Foraging survival skills

Foraging can be a useful survival skill, but it’s not as easy as most people think. Nature runs on her own schedule, so don’t expect everything to be at your beck and call during an emergency. It’s better to have herbal supplies stored with your food and medical preps. However, it’s still a useful skill!

That being said, you need to learn to do it the right way. Being able to properly identify a plant based on the minute details botanists use isn’t busy work. It can be a matter of life and death. The four plants below look very similar, even to experienced foragers and herbalists. One of them is a deadly poison. Do you know which one?

Picture

See what I mean? You need to understand differences in leaf shapes, stems, flowers, and growing habits to be able to grow and gather your own plant material. The best resource I know of to quickly get you on your feet here is Botany in A Day (sponsored). Read it. In one sitting. And then refer back to it as needed.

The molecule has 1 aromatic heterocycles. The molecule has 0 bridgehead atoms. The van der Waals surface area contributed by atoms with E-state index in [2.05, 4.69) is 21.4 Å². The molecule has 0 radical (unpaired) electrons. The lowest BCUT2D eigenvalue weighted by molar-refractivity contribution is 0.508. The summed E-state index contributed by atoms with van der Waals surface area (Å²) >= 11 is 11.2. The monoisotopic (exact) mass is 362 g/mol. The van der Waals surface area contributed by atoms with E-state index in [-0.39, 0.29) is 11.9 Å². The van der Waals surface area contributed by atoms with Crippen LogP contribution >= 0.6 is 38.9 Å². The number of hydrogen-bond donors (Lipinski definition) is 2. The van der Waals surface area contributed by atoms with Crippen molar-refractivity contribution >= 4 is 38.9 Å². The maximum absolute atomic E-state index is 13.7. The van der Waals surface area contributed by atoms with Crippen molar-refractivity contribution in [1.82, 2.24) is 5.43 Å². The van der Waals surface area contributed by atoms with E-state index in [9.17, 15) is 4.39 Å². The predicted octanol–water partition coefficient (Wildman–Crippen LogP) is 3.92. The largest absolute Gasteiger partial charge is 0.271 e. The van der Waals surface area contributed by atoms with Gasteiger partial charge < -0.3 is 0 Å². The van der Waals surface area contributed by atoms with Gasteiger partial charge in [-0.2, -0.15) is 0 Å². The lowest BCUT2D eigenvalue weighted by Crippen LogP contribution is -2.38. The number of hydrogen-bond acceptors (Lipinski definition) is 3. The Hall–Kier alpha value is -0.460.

In case you are wondering, the plants above are (from left to right) wild carrot, valerian, water hemlock (the poison), and elder. Technically, elder has some toxicity in the leaves and bark. It will upset your stomach if you use it raw. Water hemlock is lethal.

Water hemlock and wild carrot are the two most likely to get confused, as the root of wild carrot is often sought out by foragers. And don’t start any of that “I’ll know if it’s poisonous ’cause it’ll taste bad” or “I’ll just watch what the animals eat,” BS with me. Some of the people who have had the good fortune to survive a brush with hemlock comment on the flavor. It’s apparently quite tasty even though a bite or two will kill you quite dead.